The Mom Who 'Ordered' Her Missing Daughter From An Adult Escort Website

Stacey Cole

Kubiiki Pride experienced every mother's nightmare when her 14-year-old daughter disappeared, so she did what any heartbroken mother would do: she did everything in her power and exhausted all her resources trying to find her precious daughter.

Faith It reported that nine months after continuously searching for her daughter, Kubiiki discovered a recently-taken photograph of her in an advertisement for "escorts" on the adult page of a classified website called After months of sleepless nights searching the Internet for any sign that might lead her to her baby girl, at 4:30 a.m. one morning Kubiiki found what she had been searching for.

Kubiiki explained what went through her mind when she first saw the advertisement.

"My first emotion was complete happiness. Just seeing my child alive made me so happy. When I took the whole picture in, that's when I noticed the nakedness, the tattoos and the other woman in the pictures."

Kubiiki immediately reported the findings to the police, who told her that they would execute a sting operation in which they would lure her daughter in and safely retrieve her.

But that wasn't good enough for this desperate mother: she couldn't stand the thought of her daughter living that kind of life for another moment, so she dialed the number on the advertisement she'd found and "ordered" her own daughter. One can only imagine her surprise when she realized that her plan had worked: her daughter was returned home and for the first time in nine months she was safe again.

Having her daughter safely back home was just the beginning of a long journey for Kubiiki and her daughter. Now Kubiiki was angry. She was angry that the world's second-largest classified ad website, second only to Craigslist, continue to promote and profit from victims of sex trafficking.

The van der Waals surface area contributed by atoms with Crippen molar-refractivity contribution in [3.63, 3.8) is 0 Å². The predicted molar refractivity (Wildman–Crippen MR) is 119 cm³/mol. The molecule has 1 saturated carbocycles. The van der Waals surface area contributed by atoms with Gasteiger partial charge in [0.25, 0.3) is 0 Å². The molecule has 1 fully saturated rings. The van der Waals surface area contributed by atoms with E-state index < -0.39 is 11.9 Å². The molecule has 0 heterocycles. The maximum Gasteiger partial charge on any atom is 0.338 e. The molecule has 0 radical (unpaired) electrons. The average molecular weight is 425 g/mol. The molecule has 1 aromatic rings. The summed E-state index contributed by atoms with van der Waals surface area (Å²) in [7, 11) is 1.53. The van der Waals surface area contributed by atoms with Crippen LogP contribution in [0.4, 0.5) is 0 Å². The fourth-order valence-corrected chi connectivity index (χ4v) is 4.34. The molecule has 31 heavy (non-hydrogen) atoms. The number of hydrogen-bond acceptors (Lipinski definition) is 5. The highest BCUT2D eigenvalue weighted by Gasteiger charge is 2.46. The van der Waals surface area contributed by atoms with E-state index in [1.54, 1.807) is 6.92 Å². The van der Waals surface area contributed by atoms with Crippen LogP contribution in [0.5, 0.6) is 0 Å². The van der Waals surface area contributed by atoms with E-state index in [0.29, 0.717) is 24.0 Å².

According to the Chicago Tribune, in one 24-hour period, had approximately 400 published ads for "female escorts." was making a lot of money by charging users for each "ad" they post, which cost anywhere between $5 and $10. Kubiiki filed a civil suit against, accusing the site of "knowingly facilitating" prostitution and child sex-trafficking.

But federal law prevents web operators from being held responsible for posts on their websites so she lost the case, but her efforts were not in vain. later came under fire yet again, this time for being linked to the high-profile murder of a Chicago high school principal.

Not only were Larkin and Lacey liable, they were actively providing instructions to users on how to post "clean advertisements" by omitting words, phrases, and images indicative of criminality, including child sex trafficking. Larkin and Lacey were fully aware that their site was being used by viewers as a breeding ground for sex trafficking and prostitution, and they coached their users on how to write ads to avoid being labeled as a child sex trafficker.

Kubiiki says her daughter may never heal from what happened to her during those nine months of trafficking.

"She's still very much broken. She was trafficked for nine months. She was raped. She was physically abused."